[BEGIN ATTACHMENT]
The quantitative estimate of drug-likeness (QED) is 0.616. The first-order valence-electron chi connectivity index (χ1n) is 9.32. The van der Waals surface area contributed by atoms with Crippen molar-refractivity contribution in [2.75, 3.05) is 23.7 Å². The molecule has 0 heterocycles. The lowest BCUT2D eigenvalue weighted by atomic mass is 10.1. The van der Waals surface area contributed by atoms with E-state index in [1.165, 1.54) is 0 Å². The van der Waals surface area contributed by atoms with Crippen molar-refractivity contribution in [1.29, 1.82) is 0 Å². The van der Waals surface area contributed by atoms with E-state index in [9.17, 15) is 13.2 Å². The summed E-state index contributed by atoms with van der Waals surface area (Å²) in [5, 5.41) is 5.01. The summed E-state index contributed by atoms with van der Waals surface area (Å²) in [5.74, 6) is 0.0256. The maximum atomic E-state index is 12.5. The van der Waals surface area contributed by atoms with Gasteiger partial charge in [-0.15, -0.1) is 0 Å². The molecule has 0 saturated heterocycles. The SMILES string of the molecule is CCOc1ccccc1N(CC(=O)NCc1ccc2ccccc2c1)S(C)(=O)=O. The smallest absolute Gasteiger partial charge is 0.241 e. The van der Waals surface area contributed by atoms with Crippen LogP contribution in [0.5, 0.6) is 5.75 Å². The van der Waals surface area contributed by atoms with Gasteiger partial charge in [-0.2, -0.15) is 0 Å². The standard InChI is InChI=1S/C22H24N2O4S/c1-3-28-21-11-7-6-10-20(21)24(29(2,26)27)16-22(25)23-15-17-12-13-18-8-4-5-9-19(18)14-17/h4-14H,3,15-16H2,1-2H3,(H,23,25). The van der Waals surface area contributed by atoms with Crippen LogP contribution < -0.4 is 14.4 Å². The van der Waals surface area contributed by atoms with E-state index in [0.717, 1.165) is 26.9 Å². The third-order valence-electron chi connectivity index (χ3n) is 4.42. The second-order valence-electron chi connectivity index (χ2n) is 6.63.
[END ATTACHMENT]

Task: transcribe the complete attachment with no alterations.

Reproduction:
The quantitative estimate of drug-likeness (QED) is 0.616. The first-order valence-electron chi connectivity index (χ1n) is 9.32. The van der Waals surface area contributed by atoms with Crippen molar-refractivity contribution in [2.75, 3.05) is 23.7 Å². The molecule has 0 heterocycles. The lowest BCUT2D eigenvalue weighted by atomic mass is 10.1. The van der Waals surface area contributed by atoms with E-state index in [1.165, 1.54) is 0 Å². The van der Waals surface area contributed by atoms with Crippen molar-refractivity contribution in [1.29, 1.82) is 0 Å². The van der Waals surface area contributed by atoms with E-state index in [9.17, 15) is 13.2 Å². The summed E-state index contributed by atoms with van der Waals surface area (Å²) in [5, 5.41) is 5.01. The summed E-state index contributed by atoms with van der Waals surface area (Å²) in [5.74, 6) is 0.0256. The maximum atomic E-state index is 12.5. The van der Waals surface area contributed by atoms with Gasteiger partial charge in [-0.15, -0.1) is 0 Å². The molecule has 0 saturated heterocycles. The SMILES string of the molecule is CCOc1ccccc1N(CC(=O)NCc1ccc2ccccc2c1)S(C)(=O)=O. The smallest absolute Gasteiger partial charge is 0.241 e. The van der Waals surface area contributed by atoms with Crippen LogP contribution in [0.5, 0.6) is 5.75 Å². The van der Waals surface area contributed by atoms with Gasteiger partial charge in [-0.2, -0.15) is 0 Å². The standard InChI is InChI=1S/C22H24N2O4S/c1-3-28-21-11-7-6-10-20(21)24(29(2,26)27)16-22(25)23-15-17-12-13-18-8-4-5-9-19(18)14-17/h4-14H,3,15-16H2,1-2H3,(H,23,25). The van der Waals surface area contributed by atoms with Crippen LogP contribution < -0.4 is 14.4 Å². The van der Waals surface area contributed by atoms with E-state index in [0.717, 1.165) is 26.9 Å². The third-order valence-electron chi connectivity index (χ3n) is 4.42. The second-order valence-electron chi connectivity index (χ2n) is 6.63.